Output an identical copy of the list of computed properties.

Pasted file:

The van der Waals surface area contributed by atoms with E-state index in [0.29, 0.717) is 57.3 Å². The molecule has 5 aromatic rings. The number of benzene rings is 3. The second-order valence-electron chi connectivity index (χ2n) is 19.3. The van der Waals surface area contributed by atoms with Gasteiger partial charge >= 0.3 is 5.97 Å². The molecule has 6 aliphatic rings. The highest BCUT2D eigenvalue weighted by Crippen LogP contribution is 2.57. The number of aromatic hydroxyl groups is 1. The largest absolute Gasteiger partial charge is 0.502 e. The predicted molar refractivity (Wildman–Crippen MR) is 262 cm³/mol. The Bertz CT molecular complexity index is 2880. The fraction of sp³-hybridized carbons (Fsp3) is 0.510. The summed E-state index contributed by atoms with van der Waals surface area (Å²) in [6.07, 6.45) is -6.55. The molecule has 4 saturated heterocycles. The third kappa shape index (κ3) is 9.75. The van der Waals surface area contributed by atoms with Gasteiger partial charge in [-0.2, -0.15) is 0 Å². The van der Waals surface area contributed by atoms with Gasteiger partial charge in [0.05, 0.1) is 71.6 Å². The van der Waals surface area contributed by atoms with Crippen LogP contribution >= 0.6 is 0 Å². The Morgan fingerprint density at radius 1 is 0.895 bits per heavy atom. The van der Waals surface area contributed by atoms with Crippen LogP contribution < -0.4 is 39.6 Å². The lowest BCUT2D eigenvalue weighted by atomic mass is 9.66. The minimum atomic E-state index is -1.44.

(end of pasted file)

The van der Waals surface area contributed by atoms with E-state index in [0.29, 0.717) is 57.3 Å². The molecule has 5 aromatic rings. The number of benzene rings is 3. The second-order valence-electron chi connectivity index (χ2n) is 19.3. The van der Waals surface area contributed by atoms with Gasteiger partial charge >= 0.3 is 5.97 Å². The molecule has 6 aliphatic rings. The highest BCUT2D eigenvalue weighted by Crippen LogP contribution is 2.57. The number of aromatic hydroxyl groups is 1. The largest absolute Gasteiger partial charge is 0.502 e. The predicted molar refractivity (Wildman–Crippen MR) is 262 cm³/mol. The Bertz CT molecular complexity index is 2880. The fraction of sp³-hybridized carbons (Fsp3) is 0.510. The summed E-state index contributed by atoms with van der Waals surface area (Å²) in [6.07, 6.45) is -6.55. The molecule has 4 saturated heterocycles. The third kappa shape index (κ3) is 9.75. The van der Waals surface area contributed by atoms with Gasteiger partial charge in [-0.2, -0.15) is 0 Å². The van der Waals surface area contributed by atoms with Gasteiger partial charge in [0.05, 0.1) is 71.6 Å². The van der Waals surface area contributed by atoms with Crippen LogP contribution >= 0.6 is 0 Å². The Morgan fingerprint density at radius 1 is 0.895 bits per heavy atom. The van der Waals surface area contributed by atoms with Crippen LogP contribution < -0.4 is 39.6 Å². The lowest BCUT2D eigenvalue weighted by atomic mass is 9.66. The minimum atomic E-state index is -1.44.